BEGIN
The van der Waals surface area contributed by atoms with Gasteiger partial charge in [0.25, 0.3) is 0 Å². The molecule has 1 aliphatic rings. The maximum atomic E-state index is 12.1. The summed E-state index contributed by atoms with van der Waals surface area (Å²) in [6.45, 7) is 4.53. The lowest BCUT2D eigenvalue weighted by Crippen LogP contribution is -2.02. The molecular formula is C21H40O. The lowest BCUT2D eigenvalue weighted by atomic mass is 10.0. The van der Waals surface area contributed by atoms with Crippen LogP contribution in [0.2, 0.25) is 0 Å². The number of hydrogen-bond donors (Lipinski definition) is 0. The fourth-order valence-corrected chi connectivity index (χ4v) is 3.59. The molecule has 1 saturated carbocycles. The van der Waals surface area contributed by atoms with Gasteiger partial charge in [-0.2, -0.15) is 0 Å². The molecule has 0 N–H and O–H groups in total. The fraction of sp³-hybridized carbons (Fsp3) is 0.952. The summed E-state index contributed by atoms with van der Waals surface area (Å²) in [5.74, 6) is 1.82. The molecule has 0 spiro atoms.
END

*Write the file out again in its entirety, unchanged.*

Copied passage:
The van der Waals surface area contributed by atoms with Gasteiger partial charge in [0.25, 0.3) is 0 Å². The molecule has 1 aliphatic rings. The maximum atomic E-state index is 12.1. The summed E-state index contributed by atoms with van der Waals surface area (Å²) in [6.45, 7) is 4.53. The lowest BCUT2D eigenvalue weighted by Crippen LogP contribution is -2.02. The molecular formula is C21H40O. The lowest BCUT2D eigenvalue weighted by atomic mass is 10.0. The van der Waals surface area contributed by atoms with Crippen LogP contribution in [0.2, 0.25) is 0 Å². The number of hydrogen-bond donors (Lipinski definition) is 0. The fourth-order valence-corrected chi connectivity index (χ4v) is 3.59. The molecule has 1 saturated carbocycles. The van der Waals surface area contributed by atoms with Gasteiger partial charge in [-0.2, -0.15) is 0 Å². The molecule has 0 N–H and O–H groups in total. The fraction of sp³-hybridized carbons (Fsp3) is 0.952. The summed E-state index contributed by atoms with van der Waals surface area (Å²) in [5.74, 6) is 1.82. The molecule has 0 spiro atoms.